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Having the right mindset is as important as the right idea for a startup

Dan Emerson

Regardless of industry, succeeding as a startup entrepreneur requires more than the right product and marketing strategy, particularly in a sector as rigorous and competitive as the life sciences. Founders of several successful life sciences enterprises offered some useful advice for developing the proper mindset to succeed.

For any startup entrepreneur, a strong belief in one's own mission and technology is essential to overcome the inevitable doubts along the way, according to Kim Popovits, co-founder and CEO of Redwood City, Ca.-based Genomic Health. Popovits, who left an executive position with Genentech to start her company, says facing a certain amount of uncertainty and self-doubt goes with the territory, especially in the early days of a new venture.

In 2000, when she left Genentech and started Genomic Health to apply cutting-edge gene technology to the burgeoning field of personalized medicine, Popovits recalls facing skepticism from colleagues not involved in the venture. “I remember comments like, ‘That sounds like a great idea but it doesn't look like that's going to happen for 10 or 20 years.’ When I was sitting at my desk with not a single email on my screen – something I hadn't seen in 25 years – I remember scratching my head thinking, ‘What have I done; how are we going to build this business?’”

For other life sciences entrepreneurs who may follow in her path, Popovits stresses the importance of “having confidence in yourself to take some risks, and not necessarily be afraid of failing. When we fail, we learn. With people around you who share your purpose and passion you can make amazing things happen.”

The company's lead product, the Oncotype DX® breast cancer test, has been shown to predict the likelihood of chemotherapy benefit as well as recurrence in invasive breast cancer and shown to predict the likelihood of recurrence in ductal carcinoma in situ. In addition to this widely adopted test, Genomic Health also developed the first multi-gene expression test for the assessment of risk of recurrence in patients with stage II disease. As of March 31, 2012, more than 10,000 physicians in over 65 countries had ordered more than 275,000 Oncotype DX tests.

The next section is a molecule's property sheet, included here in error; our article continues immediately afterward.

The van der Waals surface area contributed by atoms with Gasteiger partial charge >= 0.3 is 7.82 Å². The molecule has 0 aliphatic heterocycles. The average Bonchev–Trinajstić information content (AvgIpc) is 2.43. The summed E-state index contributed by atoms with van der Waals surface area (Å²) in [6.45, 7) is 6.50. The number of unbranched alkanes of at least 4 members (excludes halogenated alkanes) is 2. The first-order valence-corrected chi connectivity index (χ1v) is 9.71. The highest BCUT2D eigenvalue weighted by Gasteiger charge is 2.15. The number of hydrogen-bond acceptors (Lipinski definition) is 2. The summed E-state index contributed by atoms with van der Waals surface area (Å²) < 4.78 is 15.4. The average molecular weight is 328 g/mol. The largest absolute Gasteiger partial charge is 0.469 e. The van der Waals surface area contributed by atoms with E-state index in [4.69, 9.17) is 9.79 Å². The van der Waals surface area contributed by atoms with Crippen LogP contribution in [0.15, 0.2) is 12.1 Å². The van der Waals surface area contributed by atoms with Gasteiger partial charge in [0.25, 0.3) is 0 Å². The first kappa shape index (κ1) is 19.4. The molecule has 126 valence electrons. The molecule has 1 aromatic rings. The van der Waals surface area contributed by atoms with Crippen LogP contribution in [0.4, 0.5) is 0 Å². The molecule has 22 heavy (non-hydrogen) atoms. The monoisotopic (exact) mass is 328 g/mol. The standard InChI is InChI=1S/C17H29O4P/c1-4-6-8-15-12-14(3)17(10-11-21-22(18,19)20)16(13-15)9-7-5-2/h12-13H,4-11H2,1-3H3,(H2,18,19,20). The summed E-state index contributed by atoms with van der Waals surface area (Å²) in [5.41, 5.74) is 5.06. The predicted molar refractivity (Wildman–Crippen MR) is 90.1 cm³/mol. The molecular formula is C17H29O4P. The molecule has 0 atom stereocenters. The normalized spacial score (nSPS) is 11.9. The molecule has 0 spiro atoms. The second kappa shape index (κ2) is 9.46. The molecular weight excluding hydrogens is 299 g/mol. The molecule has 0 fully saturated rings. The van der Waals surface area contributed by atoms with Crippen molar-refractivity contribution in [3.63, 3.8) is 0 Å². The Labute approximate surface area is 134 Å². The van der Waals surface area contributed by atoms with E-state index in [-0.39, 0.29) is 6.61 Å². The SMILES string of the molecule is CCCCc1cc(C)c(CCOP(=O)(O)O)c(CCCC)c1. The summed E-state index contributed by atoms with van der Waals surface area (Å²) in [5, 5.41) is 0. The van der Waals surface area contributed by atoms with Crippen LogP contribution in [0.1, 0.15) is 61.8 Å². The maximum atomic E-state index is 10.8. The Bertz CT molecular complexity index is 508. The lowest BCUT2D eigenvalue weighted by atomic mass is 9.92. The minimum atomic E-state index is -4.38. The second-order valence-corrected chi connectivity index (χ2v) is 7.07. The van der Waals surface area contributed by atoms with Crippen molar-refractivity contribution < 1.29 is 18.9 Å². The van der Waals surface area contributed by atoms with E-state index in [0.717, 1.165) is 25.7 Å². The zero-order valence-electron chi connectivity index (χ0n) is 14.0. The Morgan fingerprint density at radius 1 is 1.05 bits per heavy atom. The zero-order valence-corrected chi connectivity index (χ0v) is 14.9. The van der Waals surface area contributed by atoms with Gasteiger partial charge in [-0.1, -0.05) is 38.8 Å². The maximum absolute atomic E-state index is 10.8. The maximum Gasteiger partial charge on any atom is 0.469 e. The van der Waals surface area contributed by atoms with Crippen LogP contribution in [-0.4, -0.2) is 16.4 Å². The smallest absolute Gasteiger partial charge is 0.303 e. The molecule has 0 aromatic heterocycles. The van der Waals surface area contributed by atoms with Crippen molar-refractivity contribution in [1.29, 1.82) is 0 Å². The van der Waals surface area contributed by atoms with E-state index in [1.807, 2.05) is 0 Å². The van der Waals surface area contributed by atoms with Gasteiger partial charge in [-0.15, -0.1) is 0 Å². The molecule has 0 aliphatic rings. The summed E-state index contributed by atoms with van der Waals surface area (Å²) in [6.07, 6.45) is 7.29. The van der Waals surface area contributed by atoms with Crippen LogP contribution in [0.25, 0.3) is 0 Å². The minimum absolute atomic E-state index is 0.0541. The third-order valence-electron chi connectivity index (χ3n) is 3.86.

While faith is important, it's not enough to succeed in the Darwinian business world, says Steve Blank, a retired serial entrepreneur who helped found and/or invested in eight startup companies in California’s Silicon Valley.

“We have to have vision, passion and faith; we have to be believers,” he says. “But, a mistake a good number of us make is confusing a faith-based enterprise with a fact-based enterprise. On day one, every startup is a faith-based enterprise. You need to turn that faith into fact as rapidly as possible.”

Successful life sciences professionals who are making their first venture into entrepreneurship need to guard against a tendency toward excessive self-confidence, according to Blank. “After several decades, we know one simple fact: no business plan survives first contact with a customer. As smart as you may be, you are not smarter than the sum of your customers. That can be really difficult for first-time entrepreneurs to understand – particularly for scientists and engineers who are ‘the smartest people in the room.’ Thinking we can pre-compute everything about our business gets a lot of us in trouble.”

Blank teaches entrepreneurship to both undergraduate and graduate students at the University of California, Berkeley's Haas School of Business, Stanford University Graduate School of Engineering, and a joint MBA class with Berkeley Haas and Columbia Business School. As an author and teacher, Blank focuses on “Customer Development,” a rigorous methodology he developed to bring the “scientific method” to the often chaotic startup process.

On the flip side, another common mindset that can prevent entrepreneurs from taking the necessary startup leap of faith is “waiting until you are ready,” according to Geoff Clapp, founder of the Palo Alto-based Health Hero Network, Inc., which develops and markets technology solutions for remote health monitoring and management.

In the life sciences, “We've seen startup culture turn into a story-telling activity. We like to talk about how hard it is. Are you ever going to be totally ready? The answer is ‘no’, but get started, anyway. If you have emotional intelligence and believe in something enough, you can weather the storm emotionally and go for it anyway.”

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